By the time we had finished in Derby the next day, it was early afternoon. We didn't want to risk going to Gnylmarung in the dark, because the last time we had had to plow through the sand on the last track in, where signage is not so very obvious.
This meant that we took a free camp spot near Willie Creek Pearl Farm. Here we found Neil, someone we had met three years earlier and who has now been on the road for 17 years!
The campsites were filthy and whilst we collected as much rubbish as possible from our own site, still left toilet paper and other unmentionables behind. It still didn't look or smell much better after our cleanup!
This stop enabled us to get to Gnylmarung later that morning.
We needed time to stop for a while, so at Gnylmarung we were directed to the most beautiful campsite overlooking the small bay, right above the beach. We put up the awning and lazed about, enjoying the serenity, sights and sounds withlots of swims in between, for four wonderful nights.
Sunset on Gnylmarung beach at low tide.
Unfortunately Delma and Alfonse (the owners) were not here this time, having gone to Broome to celbrate their 39th Wedding Anniversary. We were looked after very well by Grant, who was pleased to welcome back past visitors.
One of the innovations to Gynlmarung included a Satellite phone station. This phone was for everyone to use and allowed you to make fee phone calls to any landline in Australia. This proved to be a godsend as we could ring Mum and Dad in the hospital, right to the patient's phone in Boxhill Hospital.
From this phone we were able to call all members of the family and to find out the results of CT scans and other tests. Dad has advanced stages of Lymphoma, and was much relieved of nearly three litres of fluid from his lungs. He was very resentful of being in hospital, believing that he had been locked up without consent.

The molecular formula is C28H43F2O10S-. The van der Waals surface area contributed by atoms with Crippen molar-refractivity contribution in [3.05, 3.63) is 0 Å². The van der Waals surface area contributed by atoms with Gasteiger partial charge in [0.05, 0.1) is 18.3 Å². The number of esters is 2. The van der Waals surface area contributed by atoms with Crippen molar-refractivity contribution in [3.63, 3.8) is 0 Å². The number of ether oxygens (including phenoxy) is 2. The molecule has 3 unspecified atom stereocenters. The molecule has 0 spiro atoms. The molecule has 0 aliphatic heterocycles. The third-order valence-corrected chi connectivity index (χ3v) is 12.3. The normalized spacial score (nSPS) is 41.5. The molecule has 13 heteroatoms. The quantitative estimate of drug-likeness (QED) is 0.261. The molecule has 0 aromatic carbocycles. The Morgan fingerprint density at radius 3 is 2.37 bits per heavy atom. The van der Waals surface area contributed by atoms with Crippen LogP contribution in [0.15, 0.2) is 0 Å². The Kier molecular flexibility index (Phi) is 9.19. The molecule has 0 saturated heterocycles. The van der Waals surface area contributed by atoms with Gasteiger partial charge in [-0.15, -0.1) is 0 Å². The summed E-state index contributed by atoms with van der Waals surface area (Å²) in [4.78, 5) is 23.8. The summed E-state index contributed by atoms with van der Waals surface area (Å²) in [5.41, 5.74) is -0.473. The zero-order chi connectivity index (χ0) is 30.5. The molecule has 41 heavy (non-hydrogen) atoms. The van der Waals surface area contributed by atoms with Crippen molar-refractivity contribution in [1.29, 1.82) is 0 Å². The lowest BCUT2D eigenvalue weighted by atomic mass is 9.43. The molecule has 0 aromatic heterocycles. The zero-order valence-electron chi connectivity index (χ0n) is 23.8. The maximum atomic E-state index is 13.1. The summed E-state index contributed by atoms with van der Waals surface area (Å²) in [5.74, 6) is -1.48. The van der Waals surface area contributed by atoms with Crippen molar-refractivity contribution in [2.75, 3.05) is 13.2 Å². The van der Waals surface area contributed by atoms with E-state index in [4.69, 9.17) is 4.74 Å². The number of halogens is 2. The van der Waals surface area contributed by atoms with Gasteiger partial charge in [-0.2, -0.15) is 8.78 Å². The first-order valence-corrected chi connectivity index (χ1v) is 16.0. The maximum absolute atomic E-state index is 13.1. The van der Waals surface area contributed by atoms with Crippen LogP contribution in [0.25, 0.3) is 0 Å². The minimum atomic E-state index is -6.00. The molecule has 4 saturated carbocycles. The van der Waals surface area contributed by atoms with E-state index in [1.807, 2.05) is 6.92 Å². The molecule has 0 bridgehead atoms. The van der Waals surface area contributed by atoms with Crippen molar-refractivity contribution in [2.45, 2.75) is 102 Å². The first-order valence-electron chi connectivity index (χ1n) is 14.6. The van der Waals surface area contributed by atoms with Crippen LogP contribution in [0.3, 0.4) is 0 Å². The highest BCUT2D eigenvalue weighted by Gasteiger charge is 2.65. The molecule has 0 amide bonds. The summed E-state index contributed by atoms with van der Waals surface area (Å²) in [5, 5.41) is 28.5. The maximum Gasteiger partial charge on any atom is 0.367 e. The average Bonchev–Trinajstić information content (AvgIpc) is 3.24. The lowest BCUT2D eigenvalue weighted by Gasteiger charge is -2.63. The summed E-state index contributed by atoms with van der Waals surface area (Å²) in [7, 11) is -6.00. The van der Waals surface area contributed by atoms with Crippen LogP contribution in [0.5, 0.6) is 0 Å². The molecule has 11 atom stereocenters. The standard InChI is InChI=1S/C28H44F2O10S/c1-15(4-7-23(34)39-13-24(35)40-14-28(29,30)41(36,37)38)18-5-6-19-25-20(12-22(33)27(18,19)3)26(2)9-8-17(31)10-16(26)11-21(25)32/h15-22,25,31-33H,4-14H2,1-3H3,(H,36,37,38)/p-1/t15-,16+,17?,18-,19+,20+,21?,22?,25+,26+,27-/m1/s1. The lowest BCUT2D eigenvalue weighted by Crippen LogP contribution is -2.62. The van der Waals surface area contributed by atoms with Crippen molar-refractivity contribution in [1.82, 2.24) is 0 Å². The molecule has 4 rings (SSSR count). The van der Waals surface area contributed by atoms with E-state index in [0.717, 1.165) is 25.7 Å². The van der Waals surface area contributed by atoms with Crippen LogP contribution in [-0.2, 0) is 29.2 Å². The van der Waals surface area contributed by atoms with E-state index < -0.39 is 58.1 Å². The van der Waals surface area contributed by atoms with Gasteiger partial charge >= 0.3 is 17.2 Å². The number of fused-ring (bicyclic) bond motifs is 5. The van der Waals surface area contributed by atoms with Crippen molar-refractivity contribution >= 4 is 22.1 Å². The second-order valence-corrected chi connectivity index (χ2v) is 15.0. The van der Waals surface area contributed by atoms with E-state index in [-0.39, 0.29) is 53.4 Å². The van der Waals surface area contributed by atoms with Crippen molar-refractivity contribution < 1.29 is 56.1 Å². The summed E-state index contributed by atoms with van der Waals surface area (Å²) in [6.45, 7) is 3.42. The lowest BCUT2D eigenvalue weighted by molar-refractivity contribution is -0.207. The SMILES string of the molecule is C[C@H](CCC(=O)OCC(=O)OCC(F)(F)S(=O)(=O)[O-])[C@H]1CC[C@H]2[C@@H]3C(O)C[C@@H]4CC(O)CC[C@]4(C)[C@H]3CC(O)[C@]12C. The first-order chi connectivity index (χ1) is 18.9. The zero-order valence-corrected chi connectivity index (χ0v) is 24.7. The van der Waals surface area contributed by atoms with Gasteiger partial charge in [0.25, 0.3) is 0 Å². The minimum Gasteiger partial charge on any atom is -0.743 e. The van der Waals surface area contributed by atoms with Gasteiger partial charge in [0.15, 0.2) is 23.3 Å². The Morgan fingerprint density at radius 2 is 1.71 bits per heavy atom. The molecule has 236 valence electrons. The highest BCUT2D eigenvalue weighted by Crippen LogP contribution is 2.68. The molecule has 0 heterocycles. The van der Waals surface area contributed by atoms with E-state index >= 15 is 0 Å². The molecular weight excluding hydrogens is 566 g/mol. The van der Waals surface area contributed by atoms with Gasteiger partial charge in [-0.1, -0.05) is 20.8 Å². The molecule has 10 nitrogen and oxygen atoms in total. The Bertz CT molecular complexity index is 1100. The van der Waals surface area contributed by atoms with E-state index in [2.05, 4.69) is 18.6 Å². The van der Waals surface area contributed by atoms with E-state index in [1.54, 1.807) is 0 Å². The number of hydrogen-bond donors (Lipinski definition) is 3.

We will now try to phone Mum daily to ensure that we are able to get back in a hurry should we need to.
Nigel and Zalea have been amazing, visiting Dad every day and preparing food for Mum. Nigel took Mum back to Healesville one afternoon so that she could get some extra clothes, pay bills and catch up on much needed phone calls! Pricilla and Laurence, particularly 'Cil have assisted in so many ways and been there for Mum all the time. Mum stayed with Cil and Laurence whilst Dad was in hospital. Cil wrote emails detailing the treatment, which was really kind and made sure Mum got enough sleep etc.
On our last afternoon, Grant offered to take us in his boat to catch some fish. He took out into the very deep channel that runs from Middle Lagoon to Beagle Bay. On the way we watched a mother Humpback Whale with her newborn calf and adolescent calf searching the water for small baitfish. We managed to get very close and waited for her to come over to the boat. Unfortunately the shutter on my camera and the lack of telephoto lens meant the photos are very poor, so they're not worth keeping.
Then off we went the what Grant refers to as the killing fields. This where the Spanish Mackerel live, and also Bull Sharks! When you get a fish caught on your lure, you literally have one minute to reel it in! Otherwise the fish is bitten off by the sharks! This sort of fishing was more like the Quick and the dead! Peter caught a huge mackerel, didn't pull it in fast enough, so the mackerel was torn apart by this massive three metre Bull Shark, who then decided to eat the lure himself. Grant grabbed the rod, only to find that the shark had snapped the line, so losing wire trace and lure.
Grant said he would show us what to do. Well he caught three mackerel, but all escaped or were seized by the sharks before we could get them on board. These mackerel are at least one metre long, can swim at 60 klm per hour and weigh a lot, so to catch them is quite a feat!
We returned back to Ngylmarung empty handed but having had a very exciting afternoon.
Catholic Church in Beagle Bay decorated with pearl shells.